Taking into account that the business world is still very masculine, in what way does the topic you propose seem disruptive?
It’s hard and it is still a long way. There are many people focused on government issues. There are few women who get up and say: I want to make money! There are many people who have criticized that we focus on getting respect and recognition through prizes. But that is our strategy. If I do not have recognition, sometimes I do not have the opportunity to be sustainable. The experience of Natalia Sánchez is the experience we want to replicate. Natalia has had a transformation as a journalist, as a researcher and as an example of what can be done.
Many people think that we have a lot of money but no. I wish! Some of us have grown up in difficult neighborhoods but we have made the path of education. We know about the gap and that is why we try to bring girls who have had experiences similar to ours.
How is the New Ventures Lab an opportunity to achieve its goals?
We apply to many things but when we saw that applications we felt it was for us. It was a match! We realized that there is someone else who is thinking about projects like that and that is comforting. We know that we have a successful model on the one hand but we have to diversify it, evaluate it and be sustainable with the NVL.
It is the first task of many journalistic projects, I am aware of that, but there is something different that we can capitalize on because we work on gender issues in another way. Not only is telling the story from a woman’s perspective, but we also want to contribute to the research in the way these stories are treated. We want these stories to get into the editorial boards of the media.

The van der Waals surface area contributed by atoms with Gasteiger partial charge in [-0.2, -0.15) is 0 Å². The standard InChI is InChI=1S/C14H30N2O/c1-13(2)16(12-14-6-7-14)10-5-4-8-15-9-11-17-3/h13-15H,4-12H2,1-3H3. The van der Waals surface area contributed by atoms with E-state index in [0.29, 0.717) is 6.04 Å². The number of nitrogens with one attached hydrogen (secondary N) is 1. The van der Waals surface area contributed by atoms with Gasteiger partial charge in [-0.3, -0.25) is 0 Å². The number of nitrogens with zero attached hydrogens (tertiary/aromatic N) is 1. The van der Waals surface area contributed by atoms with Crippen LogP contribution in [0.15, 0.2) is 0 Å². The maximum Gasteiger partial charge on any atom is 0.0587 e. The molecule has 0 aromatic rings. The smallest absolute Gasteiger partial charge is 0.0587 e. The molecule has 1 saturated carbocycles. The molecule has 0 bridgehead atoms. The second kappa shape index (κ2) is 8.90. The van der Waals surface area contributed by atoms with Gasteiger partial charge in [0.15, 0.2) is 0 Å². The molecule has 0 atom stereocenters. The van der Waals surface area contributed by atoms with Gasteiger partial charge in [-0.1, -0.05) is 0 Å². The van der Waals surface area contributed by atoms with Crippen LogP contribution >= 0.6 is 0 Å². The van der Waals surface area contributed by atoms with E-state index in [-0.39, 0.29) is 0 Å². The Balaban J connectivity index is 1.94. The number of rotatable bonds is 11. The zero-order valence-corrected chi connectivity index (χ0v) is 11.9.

None of this is going to be possible if we do not create a sustainable model, at least in the first phase. Sometimes, I wonder, how we have achieved a project without defining that first step.
With the network that Chicas Poderosas offers us as mentors we do not feel alone, we have pressures but we can also highlight our qualities and know when we are doing something right or wrong.
What topics have you seen that do not fit in national media and that you have published?
The personal stories. We have a large number of girls who have personal stories. Personal stories are marginalized. Unless you are someone you know, there is no chance of being counted. They simply treat them like experiences and do not see that it has to do with something bigger. But all the stories are personal, they start from there and what we do is to show how those stories can be an experienced by many women.
Do you want to help Malquerida continue to revolutionize narration and how your stories can be recognized? Here is how you can support them.
Malquerida is a space that not only promotes but wants to be the launch pad to girls and their stories. We want to create new references in journalism. That is why it is important to have this accompaniment of the NVL. We are reflecting a lot on the editorial work and I hope that it is transmitted in our campaign. We know it is hard to donate but it is an interesting exercise and we are happy with what we have achieved so far.